Tony - First off, congrats on being patient. That's the hard part.Keep training the press, yes. The press will go down with weight loss very fast. This is normal. Do not fret it. When you get to a level where you stabilize out, pressing strength will return. Just keep doing what you're doing.Anonymous - Personally, I would do the stuff I like to do. If you can make it comfortably on the 60-70k I mean. If you're going to struggle with that, then rethink it. I once left a job I LOVED for a big raise with a bonus and all that shit. I knew the first day on the job I had fucked up. Remember this life lesson and remember it WELL. Anytime someone wants to pay you a LOT more, you are going to have to eat a bigger slice of the bullshit sandwich. No one is ever going to pay you more to do less the majority of the time. Lucky for me, many years later, I got my old job back and haven't left since. I still love where I am at and make good, so it's the best of both worlds. To play devils advocate however, I will tell you from experience that for the most part your co-workers and boss will MAKE your job. If you have awesome co-workers and a kick ass boss, no matter what you do you will enjoy your job. If your boss and co-workers suck nuts, your job will suck nuts too. Those are some things to think about and digest. I wish you the best as you move into the job world.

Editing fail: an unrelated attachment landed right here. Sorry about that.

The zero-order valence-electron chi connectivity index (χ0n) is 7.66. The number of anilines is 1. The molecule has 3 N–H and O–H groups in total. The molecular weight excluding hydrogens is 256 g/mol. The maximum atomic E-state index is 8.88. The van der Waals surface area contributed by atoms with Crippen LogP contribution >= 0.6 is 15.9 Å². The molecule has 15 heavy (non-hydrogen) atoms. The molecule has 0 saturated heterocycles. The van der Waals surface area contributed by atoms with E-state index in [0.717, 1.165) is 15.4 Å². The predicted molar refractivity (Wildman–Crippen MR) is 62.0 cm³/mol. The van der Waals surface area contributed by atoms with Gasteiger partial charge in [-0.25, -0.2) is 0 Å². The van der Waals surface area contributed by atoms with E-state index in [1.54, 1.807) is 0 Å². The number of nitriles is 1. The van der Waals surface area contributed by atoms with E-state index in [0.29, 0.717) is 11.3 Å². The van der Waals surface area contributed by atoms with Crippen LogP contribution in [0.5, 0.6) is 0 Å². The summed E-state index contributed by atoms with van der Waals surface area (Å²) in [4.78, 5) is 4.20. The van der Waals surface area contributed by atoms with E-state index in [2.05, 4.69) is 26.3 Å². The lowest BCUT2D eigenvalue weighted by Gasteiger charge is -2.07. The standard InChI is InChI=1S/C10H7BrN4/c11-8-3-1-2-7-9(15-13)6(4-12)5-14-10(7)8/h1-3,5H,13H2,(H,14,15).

Short simple answer to an overly long question. That says as much as the answer. Much appreciated, as always.
I'm usually long winded but anytime it comes to training, I always ask myself WHY I am doing the things I am doing. That way I waste as little mental as possible in my programming.
Paul, I have a schedule that makes training three days a week a real challenge. My solution is to train at around 5am. I am thinking about just drinking a protein shake prior to training, then eat breakfast after. The only drawback I see is possibly having a little less sleep. Thoughts on this idea? Thanks.
If two days a week works better I will have an article about that out in the next couple of days. Sleep is incredibly important in terms of making progress.